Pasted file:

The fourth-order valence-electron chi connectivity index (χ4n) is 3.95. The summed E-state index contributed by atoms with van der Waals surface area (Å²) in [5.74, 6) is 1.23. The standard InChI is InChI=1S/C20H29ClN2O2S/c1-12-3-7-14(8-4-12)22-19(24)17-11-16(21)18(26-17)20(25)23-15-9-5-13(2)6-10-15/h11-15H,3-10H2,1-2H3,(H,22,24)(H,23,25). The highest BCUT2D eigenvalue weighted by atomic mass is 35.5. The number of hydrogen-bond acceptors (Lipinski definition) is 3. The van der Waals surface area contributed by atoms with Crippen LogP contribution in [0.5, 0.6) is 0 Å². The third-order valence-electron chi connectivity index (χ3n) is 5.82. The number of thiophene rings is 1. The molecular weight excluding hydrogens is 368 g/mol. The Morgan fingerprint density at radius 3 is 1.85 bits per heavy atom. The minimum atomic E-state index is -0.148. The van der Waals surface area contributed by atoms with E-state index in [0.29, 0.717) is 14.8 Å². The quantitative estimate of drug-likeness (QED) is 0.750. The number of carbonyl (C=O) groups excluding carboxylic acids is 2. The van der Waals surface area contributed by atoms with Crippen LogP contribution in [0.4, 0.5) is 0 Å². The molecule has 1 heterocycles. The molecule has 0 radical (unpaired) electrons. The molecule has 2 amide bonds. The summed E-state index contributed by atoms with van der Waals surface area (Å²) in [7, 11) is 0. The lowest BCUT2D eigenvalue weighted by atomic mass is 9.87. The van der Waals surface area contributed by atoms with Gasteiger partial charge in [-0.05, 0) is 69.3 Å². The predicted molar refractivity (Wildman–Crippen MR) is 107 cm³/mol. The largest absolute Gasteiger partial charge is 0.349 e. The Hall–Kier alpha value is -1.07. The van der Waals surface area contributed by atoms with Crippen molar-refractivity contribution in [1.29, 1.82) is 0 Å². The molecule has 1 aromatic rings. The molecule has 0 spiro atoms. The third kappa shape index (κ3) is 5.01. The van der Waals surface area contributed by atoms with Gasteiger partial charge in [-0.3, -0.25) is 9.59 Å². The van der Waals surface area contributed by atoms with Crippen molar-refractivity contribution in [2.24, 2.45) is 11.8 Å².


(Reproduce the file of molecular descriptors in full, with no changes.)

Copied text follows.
The fourth-order valence-electron chi connectivity index (χ4n) is 3.95. The summed E-state index contributed by atoms with van der Waals surface area (Å²) in [5.74, 6) is 1.23. The standard InChI is InChI=1S/C20H29ClN2O2S/c1-12-3-7-14(8-4-12)22-19(24)17-11-16(21)18(26-17)20(25)23-15-9-5-13(2)6-10-15/h11-15H,3-10H2,1-2H3,(H,22,24)(H,23,25). The highest BCUT2D eigenvalue weighted by atomic mass is 35.5. The number of hydrogen-bond acceptors (Lipinski definition) is 3. The van der Waals surface area contributed by atoms with Crippen LogP contribution in [0.5, 0.6) is 0 Å². The third-order valence-electron chi connectivity index (χ3n) is 5.82. The number of thiophene rings is 1. The molecular weight excluding hydrogens is 368 g/mol. The Morgan fingerprint density at radius 3 is 1.85 bits per heavy atom. The minimum atomic E-state index is -0.148. The van der Waals surface area contributed by atoms with E-state index in [0.29, 0.717) is 14.8 Å². The quantitative estimate of drug-likeness (QED) is 0.750. The number of carbonyl (C=O) groups excluding carboxylic acids is 2. The van der Waals surface area contributed by atoms with Crippen LogP contribution in [0.4, 0.5) is 0 Å². The molecule has 1 heterocycles. The molecule has 0 radical (unpaired) electrons. The molecule has 2 amide bonds. The summed E-state index contributed by atoms with van der Waals surface area (Å²) in [7, 11) is 0. The lowest BCUT2D eigenvalue weighted by atomic mass is 9.87. The van der Waals surface area contributed by atoms with Gasteiger partial charge in [-0.05, 0) is 69.3 Å². The predicted molar refractivity (Wildman–Crippen MR) is 107 cm³/mol. The largest absolute Gasteiger partial charge is 0.349 e. The Hall–Kier alpha value is -1.07. The van der Waals surface area contributed by atoms with Crippen molar-refractivity contribution in [1.29, 1.82) is 0 Å². The molecule has 1 aromatic rings. The molecule has 0 spiro atoms. The third kappa shape index (κ3) is 5.01. The van der Waals surface area contributed by atoms with Gasteiger partial charge in [-0.3, -0.25) is 9.59 Å². The van der Waals surface area contributed by atoms with Crippen molar-refractivity contribution in [2.24, 2.45) is 11.8 Å².